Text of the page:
I will make £80K a year from wind turbine, says landowner

September 18, 2013 by  
Filed under Green Energy News

“My gross return will be £80,000 a year but I will have to cover interest on
any money I borrow, pay for on-going maintenance, insurance and things like
that and it will take up to 10 years to pay for the turbine.

“There are around 1,000 people living in the village but only a dozen or so
felt strongly enough about my plan to turn up at the special meeting called
by the parish council to discuss it.

“I have been publicly vilified over my plan and there is a definite ‘nimby’
factor at work.

“I am a businessman and I make no apologies for that but the country needs
wealth to pay for projects such as wind energy.”

The new turbine would be “totally compliant” with all the necessary
regulations and would have no effect on the hedges, ditches or environment,
he added.

But Michael Cole, who was a spokesman for Harrods and its owner, Mohamed Al
Fayed, after leaving the BBC, said wind power was a “racket,” and predicted
people would look back in years to come and say “we were had”.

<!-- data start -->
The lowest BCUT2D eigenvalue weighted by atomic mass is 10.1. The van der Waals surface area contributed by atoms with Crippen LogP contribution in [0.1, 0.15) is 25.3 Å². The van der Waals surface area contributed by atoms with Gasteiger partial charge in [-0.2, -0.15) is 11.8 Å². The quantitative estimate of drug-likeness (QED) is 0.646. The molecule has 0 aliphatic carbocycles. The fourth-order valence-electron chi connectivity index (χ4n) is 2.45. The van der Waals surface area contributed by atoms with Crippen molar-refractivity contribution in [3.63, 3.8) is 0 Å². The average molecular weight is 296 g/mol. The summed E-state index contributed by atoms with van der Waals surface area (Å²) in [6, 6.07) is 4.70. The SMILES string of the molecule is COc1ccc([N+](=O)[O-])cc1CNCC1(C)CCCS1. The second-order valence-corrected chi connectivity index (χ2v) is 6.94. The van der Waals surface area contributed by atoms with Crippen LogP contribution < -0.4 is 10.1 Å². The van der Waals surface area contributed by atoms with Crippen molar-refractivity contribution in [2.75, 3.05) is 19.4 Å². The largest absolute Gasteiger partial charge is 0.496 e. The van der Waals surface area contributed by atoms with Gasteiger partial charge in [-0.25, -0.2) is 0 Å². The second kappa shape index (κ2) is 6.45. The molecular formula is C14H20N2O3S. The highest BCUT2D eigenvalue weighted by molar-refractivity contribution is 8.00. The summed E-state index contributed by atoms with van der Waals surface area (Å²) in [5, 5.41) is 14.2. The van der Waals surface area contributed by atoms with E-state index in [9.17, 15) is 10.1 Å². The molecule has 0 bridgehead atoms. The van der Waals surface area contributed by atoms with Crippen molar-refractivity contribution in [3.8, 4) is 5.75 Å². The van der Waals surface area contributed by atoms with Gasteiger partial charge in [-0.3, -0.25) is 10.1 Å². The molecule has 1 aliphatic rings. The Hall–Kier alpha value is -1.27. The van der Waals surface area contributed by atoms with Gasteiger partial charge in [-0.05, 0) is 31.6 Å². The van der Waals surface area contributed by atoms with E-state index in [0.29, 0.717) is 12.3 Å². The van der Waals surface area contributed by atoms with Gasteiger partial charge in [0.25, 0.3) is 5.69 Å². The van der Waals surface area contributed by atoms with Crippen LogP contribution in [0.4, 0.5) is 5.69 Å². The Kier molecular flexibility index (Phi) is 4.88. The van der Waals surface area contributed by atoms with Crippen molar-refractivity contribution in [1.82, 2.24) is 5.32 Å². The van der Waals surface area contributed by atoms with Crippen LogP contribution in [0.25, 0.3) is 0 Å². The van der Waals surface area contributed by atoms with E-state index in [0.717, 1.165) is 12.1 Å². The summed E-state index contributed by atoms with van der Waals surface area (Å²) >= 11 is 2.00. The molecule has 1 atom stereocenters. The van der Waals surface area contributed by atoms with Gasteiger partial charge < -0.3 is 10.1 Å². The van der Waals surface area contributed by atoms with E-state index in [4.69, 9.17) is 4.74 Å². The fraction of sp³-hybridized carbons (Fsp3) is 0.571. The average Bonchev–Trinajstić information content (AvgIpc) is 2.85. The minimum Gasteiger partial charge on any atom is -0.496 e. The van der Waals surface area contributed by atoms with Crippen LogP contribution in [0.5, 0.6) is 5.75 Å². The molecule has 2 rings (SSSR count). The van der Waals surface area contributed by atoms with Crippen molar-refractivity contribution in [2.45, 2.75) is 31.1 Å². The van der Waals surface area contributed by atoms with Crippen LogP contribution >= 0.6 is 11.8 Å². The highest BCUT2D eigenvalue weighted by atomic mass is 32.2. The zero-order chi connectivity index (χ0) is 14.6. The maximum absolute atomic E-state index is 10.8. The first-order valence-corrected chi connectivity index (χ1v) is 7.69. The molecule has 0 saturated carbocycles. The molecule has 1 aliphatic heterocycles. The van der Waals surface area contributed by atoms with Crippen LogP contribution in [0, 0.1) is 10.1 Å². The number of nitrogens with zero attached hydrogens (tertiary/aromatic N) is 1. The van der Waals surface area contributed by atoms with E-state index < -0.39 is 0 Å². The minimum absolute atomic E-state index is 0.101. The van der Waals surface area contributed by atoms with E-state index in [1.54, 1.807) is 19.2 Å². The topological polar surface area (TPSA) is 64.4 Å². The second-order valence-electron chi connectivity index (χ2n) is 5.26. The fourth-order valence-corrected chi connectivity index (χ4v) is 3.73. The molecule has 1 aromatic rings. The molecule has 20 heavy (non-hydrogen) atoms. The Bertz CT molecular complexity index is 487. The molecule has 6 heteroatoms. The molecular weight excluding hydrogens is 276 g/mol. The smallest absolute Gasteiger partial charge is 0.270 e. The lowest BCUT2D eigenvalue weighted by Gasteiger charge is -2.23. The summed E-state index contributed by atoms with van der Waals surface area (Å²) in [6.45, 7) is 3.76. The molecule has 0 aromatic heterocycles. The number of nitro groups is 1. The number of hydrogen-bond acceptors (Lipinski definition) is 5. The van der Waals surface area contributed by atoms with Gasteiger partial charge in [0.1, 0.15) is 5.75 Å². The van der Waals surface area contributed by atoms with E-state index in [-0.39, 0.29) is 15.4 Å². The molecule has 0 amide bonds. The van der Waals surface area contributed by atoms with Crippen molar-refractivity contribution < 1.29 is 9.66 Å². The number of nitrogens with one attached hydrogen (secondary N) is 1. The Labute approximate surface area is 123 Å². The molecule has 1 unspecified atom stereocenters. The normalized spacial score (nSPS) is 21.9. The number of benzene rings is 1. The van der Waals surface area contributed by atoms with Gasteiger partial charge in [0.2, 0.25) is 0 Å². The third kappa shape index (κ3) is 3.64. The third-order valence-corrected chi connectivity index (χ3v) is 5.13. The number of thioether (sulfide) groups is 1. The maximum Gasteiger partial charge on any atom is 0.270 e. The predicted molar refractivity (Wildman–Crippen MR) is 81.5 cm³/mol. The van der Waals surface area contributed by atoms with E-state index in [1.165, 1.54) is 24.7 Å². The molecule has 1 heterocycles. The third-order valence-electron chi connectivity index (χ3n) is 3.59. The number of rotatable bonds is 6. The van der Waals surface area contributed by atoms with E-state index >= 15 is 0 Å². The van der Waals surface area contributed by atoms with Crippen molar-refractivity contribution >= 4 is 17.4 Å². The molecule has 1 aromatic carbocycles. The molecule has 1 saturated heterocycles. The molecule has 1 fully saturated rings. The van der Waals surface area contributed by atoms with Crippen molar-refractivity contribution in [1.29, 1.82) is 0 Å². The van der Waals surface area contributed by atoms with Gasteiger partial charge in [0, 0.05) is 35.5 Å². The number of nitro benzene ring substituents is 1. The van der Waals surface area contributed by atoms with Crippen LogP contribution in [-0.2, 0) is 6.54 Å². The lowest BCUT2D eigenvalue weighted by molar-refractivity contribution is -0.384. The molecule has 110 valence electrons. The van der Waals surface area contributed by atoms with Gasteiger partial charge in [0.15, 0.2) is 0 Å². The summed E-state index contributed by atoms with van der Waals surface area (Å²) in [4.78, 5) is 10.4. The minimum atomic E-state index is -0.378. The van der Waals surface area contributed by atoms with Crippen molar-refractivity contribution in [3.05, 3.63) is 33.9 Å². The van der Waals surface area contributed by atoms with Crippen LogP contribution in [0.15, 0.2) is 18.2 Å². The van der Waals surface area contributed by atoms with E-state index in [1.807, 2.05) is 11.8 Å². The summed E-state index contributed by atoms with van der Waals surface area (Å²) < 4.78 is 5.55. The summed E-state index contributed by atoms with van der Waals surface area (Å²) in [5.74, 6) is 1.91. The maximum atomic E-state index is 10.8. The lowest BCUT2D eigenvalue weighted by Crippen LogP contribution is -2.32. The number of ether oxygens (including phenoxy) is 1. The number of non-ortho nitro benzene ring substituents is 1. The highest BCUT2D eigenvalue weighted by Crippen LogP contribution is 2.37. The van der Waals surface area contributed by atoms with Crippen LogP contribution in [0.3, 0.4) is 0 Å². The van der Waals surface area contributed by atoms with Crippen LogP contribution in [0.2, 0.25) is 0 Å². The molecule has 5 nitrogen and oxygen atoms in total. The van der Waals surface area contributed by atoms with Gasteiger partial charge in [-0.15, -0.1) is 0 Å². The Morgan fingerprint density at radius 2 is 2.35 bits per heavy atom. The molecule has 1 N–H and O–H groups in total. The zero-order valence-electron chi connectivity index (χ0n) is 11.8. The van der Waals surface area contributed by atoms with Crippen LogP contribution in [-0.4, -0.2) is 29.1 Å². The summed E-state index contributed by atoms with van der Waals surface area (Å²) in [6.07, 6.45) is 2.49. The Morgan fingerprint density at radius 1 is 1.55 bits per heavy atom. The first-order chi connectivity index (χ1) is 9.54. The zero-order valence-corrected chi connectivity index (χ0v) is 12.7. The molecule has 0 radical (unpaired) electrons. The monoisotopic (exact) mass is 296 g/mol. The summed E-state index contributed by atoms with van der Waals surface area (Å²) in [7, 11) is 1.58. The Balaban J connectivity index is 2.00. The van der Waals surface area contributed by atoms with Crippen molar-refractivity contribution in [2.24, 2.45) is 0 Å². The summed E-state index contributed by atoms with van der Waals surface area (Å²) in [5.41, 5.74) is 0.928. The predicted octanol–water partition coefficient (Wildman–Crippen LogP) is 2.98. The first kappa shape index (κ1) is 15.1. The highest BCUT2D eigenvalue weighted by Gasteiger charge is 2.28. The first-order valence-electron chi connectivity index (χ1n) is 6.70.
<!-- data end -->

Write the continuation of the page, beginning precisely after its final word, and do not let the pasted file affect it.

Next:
He said: “They will say it was mad to put our faith into giant wind turbines
that wrecked the countryside, ruined villages and spoilt the quality of life
for many people.

“This thing will be as high as the church tower and it has got nothing at all
to do with green energy, reducing emissions or saving the planet – it is
just about money.

“And if successful, who is to say that Mr Standley or other landowners won’t
apply to put up even more large commercial turbines?

“Mr Standley will make money from selling his expensive power and we will all
indirectly contribute towards his income by paying green charges on our
electricity bills.

“We have already got one large and controversial wind turbine in the village,
a second plan has gone to appeal and now this.

“It means the place will be a less attractive place to live.”

Tony Oakes, parish council chairman, said a special meeting had been held
about the turbine plan because of the strength of feeling it generated.

“Every member of the public spoke against the plan except Mr Standley himself,
who said it would make little more impact that the two turbines he already
had,” he said.

“Our task was to consider the points before making a recommendation to the
district council and we decided six vote to one against the application.”

Mr Standley’s application is expected to go before the planning committee of
Mid Suffolk District Council before the end of the year.

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